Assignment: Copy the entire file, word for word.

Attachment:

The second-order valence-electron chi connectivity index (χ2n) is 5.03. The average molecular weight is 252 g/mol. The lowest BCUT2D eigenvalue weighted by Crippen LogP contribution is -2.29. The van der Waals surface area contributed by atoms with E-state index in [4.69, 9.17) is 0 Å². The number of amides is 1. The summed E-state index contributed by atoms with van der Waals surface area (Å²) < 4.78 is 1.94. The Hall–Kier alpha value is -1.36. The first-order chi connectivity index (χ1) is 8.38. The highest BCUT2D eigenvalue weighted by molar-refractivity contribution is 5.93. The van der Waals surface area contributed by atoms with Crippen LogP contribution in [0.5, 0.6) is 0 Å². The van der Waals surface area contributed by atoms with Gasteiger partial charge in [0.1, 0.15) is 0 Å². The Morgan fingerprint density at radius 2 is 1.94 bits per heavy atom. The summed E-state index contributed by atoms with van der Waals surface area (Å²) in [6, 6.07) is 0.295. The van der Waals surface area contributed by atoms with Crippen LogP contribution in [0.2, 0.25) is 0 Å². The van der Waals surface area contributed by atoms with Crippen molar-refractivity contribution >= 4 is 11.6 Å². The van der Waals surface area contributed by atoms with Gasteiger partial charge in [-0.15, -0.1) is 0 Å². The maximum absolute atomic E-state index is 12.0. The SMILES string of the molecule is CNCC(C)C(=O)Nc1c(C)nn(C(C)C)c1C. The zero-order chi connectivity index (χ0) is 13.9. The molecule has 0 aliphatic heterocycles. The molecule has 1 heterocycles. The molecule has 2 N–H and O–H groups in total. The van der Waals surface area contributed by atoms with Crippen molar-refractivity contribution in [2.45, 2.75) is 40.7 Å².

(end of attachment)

The second-order valence-electron chi connectivity index (χ2n) is 5.03. The average molecular weight is 252 g/mol. The lowest BCUT2D eigenvalue weighted by Crippen LogP contribution is -2.29. The van der Waals surface area contributed by atoms with E-state index in [4.69, 9.17) is 0 Å². The number of amides is 1. The summed E-state index contributed by atoms with van der Waals surface area (Å²) < 4.78 is 1.94. The Hall–Kier alpha value is -1.36. The first-order chi connectivity index (χ1) is 8.38. The highest BCUT2D eigenvalue weighted by molar-refractivity contribution is 5.93. The van der Waals surface area contributed by atoms with Crippen LogP contribution in [0.5, 0.6) is 0 Å². The van der Waals surface area contributed by atoms with Gasteiger partial charge in [0.1, 0.15) is 0 Å². The Morgan fingerprint density at radius 2 is 1.94 bits per heavy atom. The summed E-state index contributed by atoms with van der Waals surface area (Å²) in [6, 6.07) is 0.295. The van der Waals surface area contributed by atoms with Crippen LogP contribution in [0.2, 0.25) is 0 Å². The van der Waals surface area contributed by atoms with Crippen molar-refractivity contribution >= 4 is 11.6 Å². The van der Waals surface area contributed by atoms with Gasteiger partial charge in [-0.15, -0.1) is 0 Å². The maximum absolute atomic E-state index is 12.0. The SMILES string of the molecule is CNCC(C)C(=O)Nc1c(C)nn(C(C)C)c1C. The zero-order chi connectivity index (χ0) is 13.9. The molecule has 0 aliphatic heterocycles. The molecule has 1 heterocycles. The molecule has 2 N–H and O–H groups in total. The van der Waals surface area contributed by atoms with Crippen molar-refractivity contribution in [2.45, 2.75) is 40.7 Å².